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I just picked up my first Subaru Outback a couple of weeks ago and I'm wondering whether other people in climates like Michigan's change to a set of winter tires during the winter months. I've never driven a Subaru during the winter at all, but I do know that winter tires often just work better in cold temps due to the rubber being a different formula. I"m sure there are must be some people who use them and some who don't so I"m hoping you'll share your experences and findings.
 

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17 Outback Touring 3.6R blue 18 Chevy Silverado High Country and a 11 Dodge Challenger SRT 8
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I use 4 on my two outbacks in upstate NY. The snows are a more aggressive tread to handle the snow and also steer the car better in deep snow. The factory tires are pretty much the least aggressive tire they can get away with to get the MPG ratings up. Least resistance on road better mileage.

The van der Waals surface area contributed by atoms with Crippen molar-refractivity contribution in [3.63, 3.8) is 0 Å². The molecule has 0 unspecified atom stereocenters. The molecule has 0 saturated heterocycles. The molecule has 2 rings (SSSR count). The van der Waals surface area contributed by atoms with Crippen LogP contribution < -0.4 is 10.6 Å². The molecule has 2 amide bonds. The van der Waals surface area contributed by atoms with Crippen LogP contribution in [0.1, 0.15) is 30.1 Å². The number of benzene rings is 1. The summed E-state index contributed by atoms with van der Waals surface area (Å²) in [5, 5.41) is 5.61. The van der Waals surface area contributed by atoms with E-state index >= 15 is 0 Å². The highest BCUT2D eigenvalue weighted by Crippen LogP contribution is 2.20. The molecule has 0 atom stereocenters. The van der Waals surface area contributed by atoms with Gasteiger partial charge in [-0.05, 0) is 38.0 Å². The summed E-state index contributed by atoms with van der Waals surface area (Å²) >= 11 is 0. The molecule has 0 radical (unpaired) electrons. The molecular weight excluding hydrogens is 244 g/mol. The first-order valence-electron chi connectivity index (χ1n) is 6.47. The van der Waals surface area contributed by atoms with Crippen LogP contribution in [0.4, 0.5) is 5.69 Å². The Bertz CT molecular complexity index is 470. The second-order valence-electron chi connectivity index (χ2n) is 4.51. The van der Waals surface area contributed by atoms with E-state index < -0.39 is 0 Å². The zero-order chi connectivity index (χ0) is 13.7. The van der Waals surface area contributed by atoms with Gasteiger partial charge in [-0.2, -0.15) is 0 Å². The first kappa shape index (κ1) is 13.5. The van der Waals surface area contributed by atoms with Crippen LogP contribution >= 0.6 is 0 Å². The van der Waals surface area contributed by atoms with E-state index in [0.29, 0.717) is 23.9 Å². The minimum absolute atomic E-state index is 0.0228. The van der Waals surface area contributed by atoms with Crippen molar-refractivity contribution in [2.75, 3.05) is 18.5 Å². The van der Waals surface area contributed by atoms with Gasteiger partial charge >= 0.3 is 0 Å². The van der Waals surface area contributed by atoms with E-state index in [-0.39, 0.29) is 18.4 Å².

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2017 OB 2.5 Ltd ES
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I was pleasantly surprised by the performance of my '17 Ltd with OEM tires this past winter. OEM tread only had about 2500 miles of wear. The Portland area had an unusual winter with a number of snow/ice days. It took intentionally aggressive driving behavior to cause the OB to lose any control. This was in snow and ice conditions that stranded most FWD sedans not using chains, and in straight stops the OB would engage ABS with moderate+ brake pressure. There was expected but mild understeer, and traction control (and its dash icon) were subtle but present in starts and turns. FWIW, the Portland area does not have a snow plow fleet comparable to typical midwest and east coast cities, and (with only recent and rare exception) does not salt roads. Instead they apply a magnesium chloride gel ahead of predicted snow/ice.